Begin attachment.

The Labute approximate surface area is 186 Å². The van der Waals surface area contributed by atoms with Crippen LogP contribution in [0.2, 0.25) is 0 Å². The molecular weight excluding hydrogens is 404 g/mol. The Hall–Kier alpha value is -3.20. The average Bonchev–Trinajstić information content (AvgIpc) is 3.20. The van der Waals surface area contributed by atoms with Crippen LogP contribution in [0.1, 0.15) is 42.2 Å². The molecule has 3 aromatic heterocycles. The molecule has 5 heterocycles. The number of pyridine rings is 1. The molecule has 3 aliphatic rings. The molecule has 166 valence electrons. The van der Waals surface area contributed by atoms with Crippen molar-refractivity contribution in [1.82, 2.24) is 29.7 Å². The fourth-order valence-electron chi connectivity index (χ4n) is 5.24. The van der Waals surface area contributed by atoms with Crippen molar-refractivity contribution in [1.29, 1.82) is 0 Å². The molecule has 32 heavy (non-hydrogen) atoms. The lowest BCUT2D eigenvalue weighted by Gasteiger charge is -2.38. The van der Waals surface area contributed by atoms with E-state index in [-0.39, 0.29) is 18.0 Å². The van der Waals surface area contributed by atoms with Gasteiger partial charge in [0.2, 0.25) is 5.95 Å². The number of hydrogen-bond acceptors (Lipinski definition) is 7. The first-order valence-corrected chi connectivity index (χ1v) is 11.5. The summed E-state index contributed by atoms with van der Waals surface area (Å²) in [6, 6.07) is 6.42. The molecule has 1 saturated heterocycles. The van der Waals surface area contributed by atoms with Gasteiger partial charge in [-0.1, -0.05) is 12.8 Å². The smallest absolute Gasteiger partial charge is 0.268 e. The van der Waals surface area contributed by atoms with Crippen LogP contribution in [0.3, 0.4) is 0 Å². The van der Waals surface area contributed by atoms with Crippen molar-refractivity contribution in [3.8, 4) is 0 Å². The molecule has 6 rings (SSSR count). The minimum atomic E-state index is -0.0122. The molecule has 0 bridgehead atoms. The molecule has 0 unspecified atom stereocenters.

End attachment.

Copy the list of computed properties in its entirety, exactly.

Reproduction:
The Labute approximate surface area is 186 Å². The van der Waals surface area contributed by atoms with Crippen LogP contribution in [0.2, 0.25) is 0 Å². The molecular weight excluding hydrogens is 404 g/mol. The Hall–Kier alpha value is -3.20. The average Bonchev–Trinajstić information content (AvgIpc) is 3.20. The van der Waals surface area contributed by atoms with Crippen LogP contribution in [0.1, 0.15) is 42.2 Å². The molecule has 3 aromatic heterocycles. The molecule has 5 heterocycles. The number of pyridine rings is 1. The molecule has 3 aliphatic rings. The molecule has 166 valence electrons. The van der Waals surface area contributed by atoms with Crippen molar-refractivity contribution in [1.82, 2.24) is 29.7 Å². The fourth-order valence-electron chi connectivity index (χ4n) is 5.24. The van der Waals surface area contributed by atoms with Crippen molar-refractivity contribution in [1.29, 1.82) is 0 Å². The molecule has 32 heavy (non-hydrogen) atoms. The lowest BCUT2D eigenvalue weighted by Gasteiger charge is -2.38. The van der Waals surface area contributed by atoms with E-state index in [-0.39, 0.29) is 18.0 Å². The van der Waals surface area contributed by atoms with Gasteiger partial charge in [0.2, 0.25) is 5.95 Å². The number of hydrogen-bond acceptors (Lipinski definition) is 7. The first-order valence-corrected chi connectivity index (χ1v) is 11.5. The summed E-state index contributed by atoms with van der Waals surface area (Å²) in [6, 6.07) is 6.42. The molecule has 1 saturated heterocycles. The van der Waals surface area contributed by atoms with Gasteiger partial charge in [-0.1, -0.05) is 12.8 Å². The smallest absolute Gasteiger partial charge is 0.268 e. The van der Waals surface area contributed by atoms with Crippen LogP contribution in [0.3, 0.4) is 0 Å². The van der Waals surface area contributed by atoms with Crippen molar-refractivity contribution in [3.8, 4) is 0 Å². The molecule has 6 rings (SSSR count). The minimum atomic E-state index is -0.0122. The molecule has 0 bridgehead atoms. The molecule has 0 unspecified atom stereocenters.